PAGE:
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Re: SMURF amplifier block list
From: "Alex P. Rudnev" <alex () Relcom EU net>
Date: Sat, 18 Apr 1998 22:44:56 +0400 (MSD)

What about people who didn't subnet their class B on the eight bit 
boundry, but made larger subnets instead?  What about the class B that 
doesn't appear to be subnetted at all?  What about supernetted class C 
networks?  A trailing .255 can be a valid host.
And what's worng? If they di nit subnet their B network, the tail of 
address should be .255 too.

If someone have particular .255 host - OK, you should not be able to ping 
it, not more. The small fee for the free-of-smurfing-from-your-network.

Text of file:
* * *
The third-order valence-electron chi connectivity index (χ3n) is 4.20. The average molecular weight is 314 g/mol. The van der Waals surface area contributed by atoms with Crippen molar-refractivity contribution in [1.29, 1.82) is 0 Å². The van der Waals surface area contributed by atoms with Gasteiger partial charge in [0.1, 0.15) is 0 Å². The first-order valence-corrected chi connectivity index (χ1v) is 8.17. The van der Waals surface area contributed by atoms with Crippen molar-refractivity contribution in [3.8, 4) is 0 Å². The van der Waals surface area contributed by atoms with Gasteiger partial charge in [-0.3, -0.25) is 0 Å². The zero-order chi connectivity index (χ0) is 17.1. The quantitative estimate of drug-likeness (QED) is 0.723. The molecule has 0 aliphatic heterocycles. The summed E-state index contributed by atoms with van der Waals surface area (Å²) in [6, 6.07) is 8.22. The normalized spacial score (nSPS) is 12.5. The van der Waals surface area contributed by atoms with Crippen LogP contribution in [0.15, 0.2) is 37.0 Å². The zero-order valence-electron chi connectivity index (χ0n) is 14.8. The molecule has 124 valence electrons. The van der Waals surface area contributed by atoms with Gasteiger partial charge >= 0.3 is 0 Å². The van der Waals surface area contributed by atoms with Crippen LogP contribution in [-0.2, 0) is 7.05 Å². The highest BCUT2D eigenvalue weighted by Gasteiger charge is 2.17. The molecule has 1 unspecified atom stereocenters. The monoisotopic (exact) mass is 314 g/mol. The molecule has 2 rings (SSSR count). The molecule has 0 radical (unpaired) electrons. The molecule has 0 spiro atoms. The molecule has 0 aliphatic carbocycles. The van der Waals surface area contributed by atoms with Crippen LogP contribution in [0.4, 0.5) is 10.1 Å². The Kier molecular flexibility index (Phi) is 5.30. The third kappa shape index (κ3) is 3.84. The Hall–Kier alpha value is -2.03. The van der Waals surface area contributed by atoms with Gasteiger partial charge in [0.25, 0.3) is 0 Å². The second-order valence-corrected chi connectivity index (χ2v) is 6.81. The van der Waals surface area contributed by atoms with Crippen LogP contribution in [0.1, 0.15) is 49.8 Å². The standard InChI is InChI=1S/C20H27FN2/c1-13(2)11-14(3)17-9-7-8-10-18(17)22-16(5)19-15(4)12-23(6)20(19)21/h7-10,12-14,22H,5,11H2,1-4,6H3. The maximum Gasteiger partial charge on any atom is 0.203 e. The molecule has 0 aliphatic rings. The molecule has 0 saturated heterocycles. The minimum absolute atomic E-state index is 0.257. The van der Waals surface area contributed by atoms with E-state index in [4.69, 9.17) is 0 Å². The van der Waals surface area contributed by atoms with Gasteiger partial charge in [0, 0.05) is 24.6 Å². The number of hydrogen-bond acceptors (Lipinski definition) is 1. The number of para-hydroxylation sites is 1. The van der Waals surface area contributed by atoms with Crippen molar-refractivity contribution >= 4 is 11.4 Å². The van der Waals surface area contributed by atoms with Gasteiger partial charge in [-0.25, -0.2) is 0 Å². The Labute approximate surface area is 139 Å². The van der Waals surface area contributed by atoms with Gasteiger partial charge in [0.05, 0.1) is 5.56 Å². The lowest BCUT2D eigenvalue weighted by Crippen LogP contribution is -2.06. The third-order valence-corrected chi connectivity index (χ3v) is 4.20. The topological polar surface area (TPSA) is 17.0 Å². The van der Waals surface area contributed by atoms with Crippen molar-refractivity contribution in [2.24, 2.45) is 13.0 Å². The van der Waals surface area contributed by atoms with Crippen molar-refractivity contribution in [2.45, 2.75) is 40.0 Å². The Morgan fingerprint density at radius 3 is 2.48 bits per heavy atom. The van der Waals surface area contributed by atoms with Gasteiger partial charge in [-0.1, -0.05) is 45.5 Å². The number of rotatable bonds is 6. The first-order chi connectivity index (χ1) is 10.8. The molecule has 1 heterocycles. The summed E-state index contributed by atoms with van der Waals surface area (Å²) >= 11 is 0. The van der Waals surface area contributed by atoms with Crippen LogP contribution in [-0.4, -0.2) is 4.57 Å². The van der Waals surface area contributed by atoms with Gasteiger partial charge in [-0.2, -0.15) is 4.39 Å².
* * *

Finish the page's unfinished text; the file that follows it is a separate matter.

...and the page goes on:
Why don't use the filter

 deny icmp any 0.0.0.255 255.255.255.0 echo-request
Just now, USA's ISP seems to be absolutely helpless facing SMURF. A lot 
of networks do not block aroadcast echo-request's; no one even know how 
to trace thos 'echo-request' packets by their network... may be I am 
wrong, and it's because there is _a lot of ISP_ there, and even a few af 
them who do not know how to fight against SMURF compose a good backet - I 
do not know. 

Really; does anyone know any sucsessfull attempts to search for the 
smurfer? What penalty was provided for this hackers? Does exist some 
legitimate way to establish a lawsuite against them (when they'll be 
located - last is the only matter of qualification for their nearest ISP, 
not more).




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